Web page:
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No NBA no problem: critiquing Liberty Ballers writer Dan Volpone’s shooting form

About a week ago, our own Harrison Grimm suggested that the Sixers may not have to look too far in this upcoming NBA Draft and that they might consider local talent. If that’s the case, maybe they’d consider drafting one of our writers, Dan Volpone. He’s a Worcester, PA native and a student at the University of Pittsburgh where he plays intramural hoops. Dan is a bit of an older prospect at 21 and at just 5’11 he wouldn’t provide the type of size GM Elton Brand typically looks for in the power forwards he likes to have play guard for the Sixers. But Dan is a pretty good shooter.

OK OK April Fools. So I’m not saying the Sixers are really considering drafting Dan, whose work you may be familiar with. He’s written Sixers Fans, Joel Embiid, and the spite of The Process, “Why I’m retiring to Florida” by Jimmy Butler,” and Uncovering the Sixers’ hidden headband energy and more.

But since there have been no NBA games to cover, I offered my fellow writers a shooting form analysis video and write up and Dan volunteered right away. He’s got a great hoop in his backyard, and while we’re all mostly staying at home and avoiding playing in any games, what better time to work on one’s jump shot. After all, coaches often suggest not scrimmaging or playing in games if one wants to alter their mechanics. So anyone with access to a hoop these days and some time could put some of this restless energy into form work.


First, take a look for yourself at Dan’s form and see what you think. Could he play some off-ball guard alongside Ben Simmons? What tips might you suggest that I did not? What are his greatest strengths as a shooter?

Right elbow

One common issue some shooters have is a right elbow flare. This is when your shooting elbow moves away from your body and you can lose that ~90-degree angle your biceps and forearm should make. See how close his wrist is to his shoulder and how wide his elbow is?

Now Dan’s elbow flare is subtle. Nothing like this fella:

But maybe a little closer to this guy:

If Dan were to bring that right elbow another few inches towards his body and keep it tucked in it would likely help him find more consistency.

Doing so necessarily helps the wrist get under the ball in time to shoot. Focusing on that (especially when shooting on the right side of the rim where it can flare even further off to the side of your body) would go a long way to improving his form.

Something to keep in mind: doing this shifts shot power away from the arm and back muscles down instead to your legs and core. So it’s never a bad thing to strengthen the legs and core when making these changes because a shooter may feel he or she is losing some power/range at first.

Left hand

If you’re not getting the results you want, you can try to retrain your left to do nothing but softly hold the ball until your right arm finishes the job. That means your left palm faces your “3 o clock” as you raise the ball up from your hip and stays that way through the release with no left thumb movement at all. You’ll often see players practicing with one hand right under the rim to fix this tendency because it can be very difficult to change this muscle-memory for a 21 year old.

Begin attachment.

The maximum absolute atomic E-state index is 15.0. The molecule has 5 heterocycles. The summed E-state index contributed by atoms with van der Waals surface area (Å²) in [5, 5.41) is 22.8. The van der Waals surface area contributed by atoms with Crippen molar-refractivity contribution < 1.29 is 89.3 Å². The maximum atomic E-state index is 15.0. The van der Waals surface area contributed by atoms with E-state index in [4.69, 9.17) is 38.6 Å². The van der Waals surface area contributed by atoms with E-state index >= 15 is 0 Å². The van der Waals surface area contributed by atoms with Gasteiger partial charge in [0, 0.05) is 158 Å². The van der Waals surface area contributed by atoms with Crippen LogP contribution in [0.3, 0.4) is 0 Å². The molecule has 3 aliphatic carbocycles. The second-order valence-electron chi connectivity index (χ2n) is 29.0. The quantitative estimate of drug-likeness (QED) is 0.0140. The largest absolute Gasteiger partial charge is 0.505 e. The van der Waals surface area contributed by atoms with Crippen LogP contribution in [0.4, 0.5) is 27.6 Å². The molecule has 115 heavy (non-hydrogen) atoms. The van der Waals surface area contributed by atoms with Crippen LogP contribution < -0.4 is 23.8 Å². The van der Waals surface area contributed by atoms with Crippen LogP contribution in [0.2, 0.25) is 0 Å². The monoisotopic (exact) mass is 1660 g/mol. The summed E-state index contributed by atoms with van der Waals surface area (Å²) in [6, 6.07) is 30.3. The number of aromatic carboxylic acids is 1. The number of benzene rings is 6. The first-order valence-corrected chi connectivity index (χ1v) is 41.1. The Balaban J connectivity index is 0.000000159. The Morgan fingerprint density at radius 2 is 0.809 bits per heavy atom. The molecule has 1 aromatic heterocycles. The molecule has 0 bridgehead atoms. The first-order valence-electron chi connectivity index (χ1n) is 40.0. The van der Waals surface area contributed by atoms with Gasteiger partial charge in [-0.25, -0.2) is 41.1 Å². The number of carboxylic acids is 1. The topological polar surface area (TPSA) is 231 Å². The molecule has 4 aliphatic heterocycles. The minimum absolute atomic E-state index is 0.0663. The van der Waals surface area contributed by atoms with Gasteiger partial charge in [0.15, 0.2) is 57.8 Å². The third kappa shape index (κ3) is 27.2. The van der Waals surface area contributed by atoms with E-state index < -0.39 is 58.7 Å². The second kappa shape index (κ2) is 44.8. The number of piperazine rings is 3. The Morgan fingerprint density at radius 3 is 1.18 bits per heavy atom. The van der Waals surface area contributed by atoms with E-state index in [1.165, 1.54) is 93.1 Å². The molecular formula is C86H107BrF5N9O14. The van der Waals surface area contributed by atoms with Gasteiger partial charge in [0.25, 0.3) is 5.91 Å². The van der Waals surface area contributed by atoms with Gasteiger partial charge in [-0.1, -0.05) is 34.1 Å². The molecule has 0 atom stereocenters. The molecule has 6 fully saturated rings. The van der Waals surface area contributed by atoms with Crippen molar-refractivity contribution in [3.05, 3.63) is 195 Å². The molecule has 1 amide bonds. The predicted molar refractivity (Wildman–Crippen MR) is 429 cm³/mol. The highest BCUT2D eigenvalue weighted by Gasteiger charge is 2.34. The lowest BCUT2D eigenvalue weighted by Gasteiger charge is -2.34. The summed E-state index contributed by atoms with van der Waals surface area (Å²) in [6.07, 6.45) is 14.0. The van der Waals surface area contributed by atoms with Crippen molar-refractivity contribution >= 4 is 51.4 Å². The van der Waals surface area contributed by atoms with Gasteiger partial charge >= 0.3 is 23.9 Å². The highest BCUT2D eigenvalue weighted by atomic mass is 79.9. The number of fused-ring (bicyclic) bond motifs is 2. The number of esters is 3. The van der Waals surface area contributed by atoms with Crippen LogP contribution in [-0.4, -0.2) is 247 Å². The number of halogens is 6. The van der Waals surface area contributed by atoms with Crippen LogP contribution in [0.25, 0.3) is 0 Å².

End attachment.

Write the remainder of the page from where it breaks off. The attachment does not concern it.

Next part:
But in the end, rather than it looking like this when you release:

It could look more like this, see Klay Thompson:

Notice Klay’s left palm stays facing to his right the whole time. Not much extension of the left arm and no twist of the left thumb or wrist. By the time he releases, his left hand has long bid farewell to the rock. This decreases variance.

Follow Through

Dan could work on fully extending his right arm each time so that when he releases his right elbow is almost totally straight, like Mr. Curry here:

Now Dan does that most of the time, but occasionally he only extends about 85-90 percent of the way. If he were to go an extra few percent, and freeze his arm until the ball splashes or bricks, his depth perception should improve dramatically. And he’ll begin to learn precisely why he missed so he can adjust for the next one. “Oh I missed short, let me put a touch more on the next one,” etc.

So rather than a mixed bag of this:

and sometimes this:

We always get this, courtesy of Dirk Nowitzki:

Head tilt

Finally, I can’t tell because I’ve never seen Dan shoot in person, but I think his head moves subtly back. Maybe that’s from “ball-watching” rather than target (rim) watching. Or maybe an instinct to avoid scalping himself with the ball. But the excess movement of the head is something to try to avoid as well.

Tucking the elbow in a couple of inches, learning not to shoot with the left thumb, and freezing his release through the make could be the difference in Dan going from intramural hero to the big leagues. Or at least just being a great writer with a somewhat better jump shot.

But if Dan is a lost cause and the Sixers pass on him in this year’s draft, don’t count the bloodline out. Dan’s cousin’s son Jimmy (below with the fresh Thybulle jersey) says he’s going pro and recently asked family if he were drafted by Boston would they still root for him. Now that would be a tough call. I guess we wouldn’t offer Jimmy much help on his form if he winds up in green though. Something to keep an eye on down the road.

Happy April Fool’s Day everyone. Stay safe and if you can, get some shots up. Even if it’s just some paper balls into your garbage can. Don’t be shy to freeze through the make and give everyone a chance to take some pictures.

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